Honda pushes automatic transmission – Motorbike Writer

Honda Australia is promoting its automatic Dual-Clutch Transmission on the new Africa Twin adventure bike by offering the upgrade for free.

Apart from scooters, there are few bikes that have a clutchless shift transmission, although many hi-tech sports bikes now have a quick shifter that allows shifts without using the clutch.

The standard transmission Africa Twin costs $16,999 (plus on-road costs), so the upgrade to the auto DCT represents a saving of $1000.

They say the offer is for a “limited time” but do not specify when it ends.

It is understandable that many riders would feel an automatic gearbox would take away from the fun of a ride.

Honda obviously believes they need some convincing with a free upgrade.

Daryl promotes automatic transmission

Honda has also enlisted the help of former GP rider Daryl Beattie who now runs a motorcycle adventure travel company, Daryl Beattie Adventures, taking riders into the Outback on various Hondas.

Daryl with the Africa Twin

“I love the DCT; it’s got everything I need for all of the different types of riding I do; prefect for commute riding and then when I’m in the bush the DCT just does all you need it to do,” the release says.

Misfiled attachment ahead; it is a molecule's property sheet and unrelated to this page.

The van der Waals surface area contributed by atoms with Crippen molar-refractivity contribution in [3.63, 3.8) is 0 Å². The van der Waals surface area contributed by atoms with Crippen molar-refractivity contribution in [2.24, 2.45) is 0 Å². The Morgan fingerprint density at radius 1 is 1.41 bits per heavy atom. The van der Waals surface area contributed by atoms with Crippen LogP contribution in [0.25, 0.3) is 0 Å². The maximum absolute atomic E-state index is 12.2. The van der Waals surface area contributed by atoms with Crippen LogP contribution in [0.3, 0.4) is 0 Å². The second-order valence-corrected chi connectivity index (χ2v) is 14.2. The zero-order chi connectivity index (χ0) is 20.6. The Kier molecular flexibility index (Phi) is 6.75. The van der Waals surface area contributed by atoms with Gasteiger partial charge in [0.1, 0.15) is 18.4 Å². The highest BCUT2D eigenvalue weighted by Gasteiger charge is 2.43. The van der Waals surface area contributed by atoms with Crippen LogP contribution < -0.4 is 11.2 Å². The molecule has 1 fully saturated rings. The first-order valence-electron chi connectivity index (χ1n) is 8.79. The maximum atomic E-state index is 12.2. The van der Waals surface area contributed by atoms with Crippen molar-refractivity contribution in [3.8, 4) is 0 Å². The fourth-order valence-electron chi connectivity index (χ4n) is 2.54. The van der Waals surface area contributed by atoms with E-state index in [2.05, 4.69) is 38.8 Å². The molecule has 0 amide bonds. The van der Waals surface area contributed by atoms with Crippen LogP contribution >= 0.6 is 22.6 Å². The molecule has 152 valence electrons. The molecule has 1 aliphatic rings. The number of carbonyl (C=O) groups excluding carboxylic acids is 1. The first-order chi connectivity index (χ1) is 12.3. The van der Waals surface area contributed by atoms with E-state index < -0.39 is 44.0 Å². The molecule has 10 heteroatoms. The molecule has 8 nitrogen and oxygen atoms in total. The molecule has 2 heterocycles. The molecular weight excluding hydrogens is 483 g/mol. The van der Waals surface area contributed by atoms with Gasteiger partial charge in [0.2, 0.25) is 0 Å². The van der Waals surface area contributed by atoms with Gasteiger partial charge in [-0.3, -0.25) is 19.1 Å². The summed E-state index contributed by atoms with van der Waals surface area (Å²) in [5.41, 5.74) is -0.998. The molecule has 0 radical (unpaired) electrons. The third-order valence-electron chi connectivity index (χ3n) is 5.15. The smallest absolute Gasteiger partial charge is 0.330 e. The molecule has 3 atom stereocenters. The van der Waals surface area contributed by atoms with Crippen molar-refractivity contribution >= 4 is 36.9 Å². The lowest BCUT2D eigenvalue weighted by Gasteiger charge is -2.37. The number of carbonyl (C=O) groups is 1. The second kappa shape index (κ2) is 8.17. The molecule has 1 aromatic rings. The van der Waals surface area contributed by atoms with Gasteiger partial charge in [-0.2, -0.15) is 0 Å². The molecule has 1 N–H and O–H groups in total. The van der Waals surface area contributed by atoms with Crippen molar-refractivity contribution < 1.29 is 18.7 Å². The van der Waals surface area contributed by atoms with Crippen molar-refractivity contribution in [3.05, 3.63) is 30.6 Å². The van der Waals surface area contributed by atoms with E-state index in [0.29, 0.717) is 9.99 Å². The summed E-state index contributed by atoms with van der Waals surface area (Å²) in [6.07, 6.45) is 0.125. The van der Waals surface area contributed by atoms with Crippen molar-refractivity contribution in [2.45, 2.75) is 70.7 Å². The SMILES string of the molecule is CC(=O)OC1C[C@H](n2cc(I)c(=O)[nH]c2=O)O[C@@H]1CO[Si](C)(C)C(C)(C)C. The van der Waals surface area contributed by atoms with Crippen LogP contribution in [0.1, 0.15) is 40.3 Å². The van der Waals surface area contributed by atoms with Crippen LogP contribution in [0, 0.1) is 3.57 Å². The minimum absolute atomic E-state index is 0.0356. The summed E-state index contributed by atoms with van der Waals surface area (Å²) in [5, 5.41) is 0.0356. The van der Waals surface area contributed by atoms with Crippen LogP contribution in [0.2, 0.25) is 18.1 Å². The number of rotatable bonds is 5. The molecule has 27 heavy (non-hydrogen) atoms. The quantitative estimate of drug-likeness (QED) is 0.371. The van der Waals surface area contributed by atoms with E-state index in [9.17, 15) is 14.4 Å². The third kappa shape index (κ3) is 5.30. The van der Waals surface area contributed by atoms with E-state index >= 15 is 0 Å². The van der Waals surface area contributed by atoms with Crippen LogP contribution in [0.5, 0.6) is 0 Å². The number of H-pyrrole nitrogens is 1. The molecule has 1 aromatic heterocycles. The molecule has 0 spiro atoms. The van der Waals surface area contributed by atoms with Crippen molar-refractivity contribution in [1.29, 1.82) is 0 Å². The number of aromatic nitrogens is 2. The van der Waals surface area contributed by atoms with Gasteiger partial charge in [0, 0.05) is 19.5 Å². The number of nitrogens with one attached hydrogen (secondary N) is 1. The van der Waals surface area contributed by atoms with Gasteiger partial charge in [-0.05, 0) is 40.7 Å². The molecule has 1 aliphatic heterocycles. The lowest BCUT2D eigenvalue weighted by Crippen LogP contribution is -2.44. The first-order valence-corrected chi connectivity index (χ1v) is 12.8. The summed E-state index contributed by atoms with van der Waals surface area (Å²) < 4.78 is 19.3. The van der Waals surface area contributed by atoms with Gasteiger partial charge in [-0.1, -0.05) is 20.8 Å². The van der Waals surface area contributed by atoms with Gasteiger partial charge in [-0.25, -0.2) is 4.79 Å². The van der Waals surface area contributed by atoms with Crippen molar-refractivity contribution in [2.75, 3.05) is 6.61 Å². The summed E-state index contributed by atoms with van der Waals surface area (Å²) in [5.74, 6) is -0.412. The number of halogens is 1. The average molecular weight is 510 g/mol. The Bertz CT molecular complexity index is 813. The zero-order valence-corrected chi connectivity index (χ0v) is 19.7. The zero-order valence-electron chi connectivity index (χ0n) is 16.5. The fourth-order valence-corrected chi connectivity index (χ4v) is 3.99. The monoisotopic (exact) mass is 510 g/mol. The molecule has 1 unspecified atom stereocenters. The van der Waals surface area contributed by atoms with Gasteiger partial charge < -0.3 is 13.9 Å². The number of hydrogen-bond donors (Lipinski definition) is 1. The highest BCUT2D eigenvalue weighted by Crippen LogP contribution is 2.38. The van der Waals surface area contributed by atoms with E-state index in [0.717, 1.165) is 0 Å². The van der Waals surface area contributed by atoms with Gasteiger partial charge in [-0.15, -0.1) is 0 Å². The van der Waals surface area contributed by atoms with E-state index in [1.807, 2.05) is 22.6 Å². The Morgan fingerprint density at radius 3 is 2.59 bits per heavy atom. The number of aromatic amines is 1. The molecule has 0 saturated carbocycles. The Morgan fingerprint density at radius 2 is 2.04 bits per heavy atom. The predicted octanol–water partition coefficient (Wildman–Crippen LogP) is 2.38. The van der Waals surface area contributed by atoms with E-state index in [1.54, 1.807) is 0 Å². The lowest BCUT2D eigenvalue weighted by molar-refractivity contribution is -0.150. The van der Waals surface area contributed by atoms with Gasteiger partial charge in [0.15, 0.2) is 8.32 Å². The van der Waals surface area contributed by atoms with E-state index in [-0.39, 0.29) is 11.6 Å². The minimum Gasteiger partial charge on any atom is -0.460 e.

“You get the best of both worlds from the DCT as you gain the ease of having the auto but you can still switch to manual if you feel like it.”

2017 Honda CRF1000L, Africa Twin with automatic DCT
Daryl gets wet

As Daryl says, DCT can be ridden in manual mode where the rider shifts gears via a handlebar trigger.

There are also two automatic modes where the bike shifts the gears itself. D is an economy and cruising mode while there are three sporty modes – S1, S2 and S3 – with increasing levels of performance.

But wait, there’s more!

There is also a G switch on the right side of the instrument panel that increases traction and machine control by reducing clutch slip.

This system also features incline detection, which adapts the gear shift pattern to match the grade of incline.

The Honda Selectable Torque Control (HSTC) system offers three levels of control, while the rider is also able to turn off the ABS system for the rear wheel.

Read a Dakar Rally rider’s review

Laura Csortan and Christophe Barriere-Varju in "Riding Morocco: Chasing the Dakar” on TV automatic
ChristopheBarriere-Varju riding the Africa Twin in Africa

With all these electronic rider aids, the Africa Twin makes adventure riders out of just about any rider, no matter what their skill level.

No wonder, it has become the top-selling adventure bike, deposing the austere Kawasaki KLR 650 and the ubiquitous BMW R 1200 GS.